Kazakhstan Essay

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The largest  of the central Asian countries,  and the ninth-largest country in the world, with a population of over 15.3 million (2008) in a land area of 2,724,900 sq. km, Kazakhstan  was a part of the Russian Empire and then the Soviet Union until independence in 1991. It shares borders with Russia, Kyrgyzstan, Turkmenistan, Uzbekistan,  and China, and has  a  significant coastline in the Caspian Sea. During the Middle Ages, the famed Silk Road connecting  China with Europe went through Kazakhstan, which was occupied by the Mongols at that time.

During the 19th century the Russian Empire gradually took over the area controlled by the Kazakhs and from the 1890s a significant number of Russians settled in the region, becoming the government and business class. When the Trans-Aral Railway was completed in  1916,  there was even more  migration from Russia, encouraged by the government. This led  to  tensions including the Central Asian revolt of 1916. This led to attacks by the Kazakhs on Europeans, and the Tsarist soldiers then took part in a  large-scale massacre of Kazakhs,  devastating Kazakh society. During the famine that took place in the region from 1921 until 1922, about a million Kazakhs died from complications from malnutrition and from starvation.

The Soviet Union transformed the country, establishing large collective farms and destroying the power of the local elite. From 1926 until 1939, the population of Kazakhs fell by 22 percent. Stalin deported many people,  such as  the Kalmyks,  to Kazakhstan during the 1940s, with the “Virgin Lands” program that saw an enlargement of the agricultural sector. In 1959 the ethnic Russians made up 43 percent of the population, with only 30 percent being Kazakhs. The centrally planned Soviet system led significant investment in the region that was rich in natural resources, particularly oil and natural gas.

With independence in 1991, many companies recognized the great economic potential of Kazakhstan. It had a well-developed industrial sector involved in the production of chemicals, textiles,  the processing of  food, and metals.  Indeed,  some  geologists claimed that just about every element in the periodic table could be found in the country, with the gold mines there making up 24 tons, or about 7 percent, of the gold production of the former Soviet Union. The mineral sector has been  closely  controlled by the Kazakh government since  independence,  and the country remains rich  in  iron  ore,  manganese, and also uranium, chrome, nickel, titanium, silver, wolfram, molybdenum, bauxite, and copper. Its coal mines located at Torghay, Qaraghandy, and Ekibastuz produce most of the coal in the country. This has led to a large heavy manufacturing base. During the 1980s Kazakhstan  made  up some  11 percent of the military production for the entire Soviet Union, and since independence most of these factories have been transformed to make nonmilitary products.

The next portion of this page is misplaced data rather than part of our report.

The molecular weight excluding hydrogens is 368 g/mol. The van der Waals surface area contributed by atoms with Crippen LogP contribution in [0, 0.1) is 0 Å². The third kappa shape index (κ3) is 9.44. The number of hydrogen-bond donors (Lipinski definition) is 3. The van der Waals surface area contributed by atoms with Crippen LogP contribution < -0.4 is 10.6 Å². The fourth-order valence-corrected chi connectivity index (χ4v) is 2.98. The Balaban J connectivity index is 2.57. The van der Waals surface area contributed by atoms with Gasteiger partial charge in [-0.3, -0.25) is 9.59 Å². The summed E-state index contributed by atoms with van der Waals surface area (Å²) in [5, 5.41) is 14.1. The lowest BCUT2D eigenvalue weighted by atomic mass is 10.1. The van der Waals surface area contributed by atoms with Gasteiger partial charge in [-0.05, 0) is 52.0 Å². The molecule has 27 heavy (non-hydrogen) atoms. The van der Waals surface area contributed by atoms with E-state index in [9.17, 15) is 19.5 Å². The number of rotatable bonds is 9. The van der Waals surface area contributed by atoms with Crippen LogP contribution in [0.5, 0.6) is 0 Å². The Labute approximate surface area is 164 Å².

In 1993 and 1994 the country went through a major economic crisis coming from the separation of their economy from that of the rest of the former Soviet Union. Since then, it has partially recovered. Nowadays, some 30 percent of the workforce is employed in the industrial sector that makes up 40 percent of the nation’s gross domestic product (GDP). There are plans to expand this sector with the exploitation of new oil fields that have been found around the country. The existing ones, such as that on the Mangyshlak Peninsula, on the east coast of the Caspian Sea, have already generated great wealth. However, there have been problems over the use of the Russian oil pipeline, which has therefore involved Kazakhstan in the building of a new pipeline to the Black Sea to reduce the dependence of the country on the politicians in Moscow.

In addition to minerals, agriculture has remained a large industry in the country. Agriculture employs about 20 percent of the population, but makes up only 8  percent of Kazakhstan’s GDP, well down from 36 percent in 1993. This drop in the agricultural sector has come largely from mismanagement of resources, and also the lack of water. After independence, the government ensured that it kept control of most of the agricultural land, operating it in about 7,000–8,000 collective farms, each being, on average, about 35,000–40,000 hectares in size.


  1. John C. K. Daly, Kazakhstan’s Emerging Middle  Class  (Central Asia–Caucasus Institute & Silk Road Studies Program, 2008);
  2. Europa Year Book (Europa Publications, 2008);
  3. Mark J. Kaiser and Allan G. Pulsipher, “Business Environment Still Seen as Risky in Kazakhstan,” Oil and Gas Journal (v.104/27, 2006);
  4. Natalya Shevchik Ketenci, Kazakhstani Enterprises in Transition:  The Role of Historical Regional Development in Kazakhstan’s PostSoviet  Economic  Transformation   (Ibidem-Verlag, 2008);
  5. Nursultan Nazarbaev, The Kazakhstan Way (Stacey International, 2008);
  6. Martha Brill Olcott, Kazakhstan: Unfulfilled  Promise  (Carnegie Endowment for International Peace, 2002).

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